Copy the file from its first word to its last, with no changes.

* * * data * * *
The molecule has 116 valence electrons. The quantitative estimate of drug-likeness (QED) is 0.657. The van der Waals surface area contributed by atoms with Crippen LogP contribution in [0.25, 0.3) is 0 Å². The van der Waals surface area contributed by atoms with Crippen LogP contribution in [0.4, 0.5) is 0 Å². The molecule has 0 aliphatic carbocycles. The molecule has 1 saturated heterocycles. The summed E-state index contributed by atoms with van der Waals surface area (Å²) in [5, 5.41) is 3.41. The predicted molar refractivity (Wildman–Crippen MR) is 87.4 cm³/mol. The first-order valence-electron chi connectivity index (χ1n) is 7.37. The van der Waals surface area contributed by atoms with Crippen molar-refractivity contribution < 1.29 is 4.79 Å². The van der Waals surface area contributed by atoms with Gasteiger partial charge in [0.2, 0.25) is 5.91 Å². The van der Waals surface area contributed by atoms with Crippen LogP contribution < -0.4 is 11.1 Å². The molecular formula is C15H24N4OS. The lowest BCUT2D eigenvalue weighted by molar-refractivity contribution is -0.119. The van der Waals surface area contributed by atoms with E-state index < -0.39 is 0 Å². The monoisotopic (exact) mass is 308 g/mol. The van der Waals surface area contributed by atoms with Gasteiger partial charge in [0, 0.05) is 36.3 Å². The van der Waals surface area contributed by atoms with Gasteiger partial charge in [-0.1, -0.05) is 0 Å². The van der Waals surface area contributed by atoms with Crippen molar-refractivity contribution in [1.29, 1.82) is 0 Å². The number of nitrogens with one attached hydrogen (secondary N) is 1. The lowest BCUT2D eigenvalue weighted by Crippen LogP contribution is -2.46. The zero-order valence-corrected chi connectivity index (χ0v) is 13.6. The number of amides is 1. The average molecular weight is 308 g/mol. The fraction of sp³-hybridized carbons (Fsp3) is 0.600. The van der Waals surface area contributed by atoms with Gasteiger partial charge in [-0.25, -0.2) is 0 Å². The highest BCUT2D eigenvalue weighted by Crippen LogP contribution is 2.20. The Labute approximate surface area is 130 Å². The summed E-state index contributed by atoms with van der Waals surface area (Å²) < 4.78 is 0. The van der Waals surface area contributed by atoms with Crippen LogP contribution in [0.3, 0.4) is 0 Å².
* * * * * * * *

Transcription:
The molecule has 116 valence electrons. The quantitative estimate of drug-likeness (QED) is 0.657. The van der Waals surface area contributed by atoms with Crippen LogP contribution in [0.25, 0.3) is 0 Å². The van der Waals surface area contributed by atoms with Crippen LogP contribution in [0.4, 0.5) is 0 Å². The molecule has 0 aliphatic carbocycles. The molecule has 1 saturated heterocycles. The summed E-state index contributed by atoms with van der Waals surface area (Å²) in [5, 5.41) is 3.41. The predicted molar refractivity (Wildman–Crippen MR) is 87.4 cm³/mol. The first-order valence-electron chi connectivity index (χ1n) is 7.37. The van der Waals surface area contributed by atoms with Crippen molar-refractivity contribution < 1.29 is 4.79 Å². The van der Waals surface area contributed by atoms with Gasteiger partial charge in [0.2, 0.25) is 5.91 Å². The van der Waals surface area contributed by atoms with Crippen LogP contribution < -0.4 is 11.1 Å². The molecular formula is C15H24N4OS. The lowest BCUT2D eigenvalue weighted by molar-refractivity contribution is -0.119. The van der Waals surface area contributed by atoms with E-state index < -0.39 is 0 Å². The monoisotopic (exact) mass is 308 g/mol. The van der Waals surface area contributed by atoms with Gasteiger partial charge in [0, 0.05) is 36.3 Å². The van der Waals surface area contributed by atoms with Gasteiger partial charge in [-0.1, -0.05) is 0 Å². The van der Waals surface area contributed by atoms with Crippen molar-refractivity contribution in [1.29, 1.82) is 0 Å². The number of nitrogens with one attached hydrogen (secondary N) is 1. The lowest BCUT2D eigenvalue weighted by Crippen LogP contribution is -2.46. The zero-order valence-corrected chi connectivity index (χ0v) is 13.6. The number of amides is 1. The average molecular weight is 308 g/mol. The fraction of sp³-hybridized carbons (Fsp3) is 0.600. The van der Waals surface area contributed by atoms with Gasteiger partial charge in [-0.25, -0.2) is 0 Å². The highest BCUT2D eigenvalue weighted by Crippen LogP contribution is 2.20. The Labute approximate surface area is 130 Å². The summed E-state index contributed by atoms with van der Waals surface area (Å²) < 4.78 is 0. The van der Waals surface area contributed by atoms with Crippen LogP contribution in [0.3, 0.4) is 0 Å².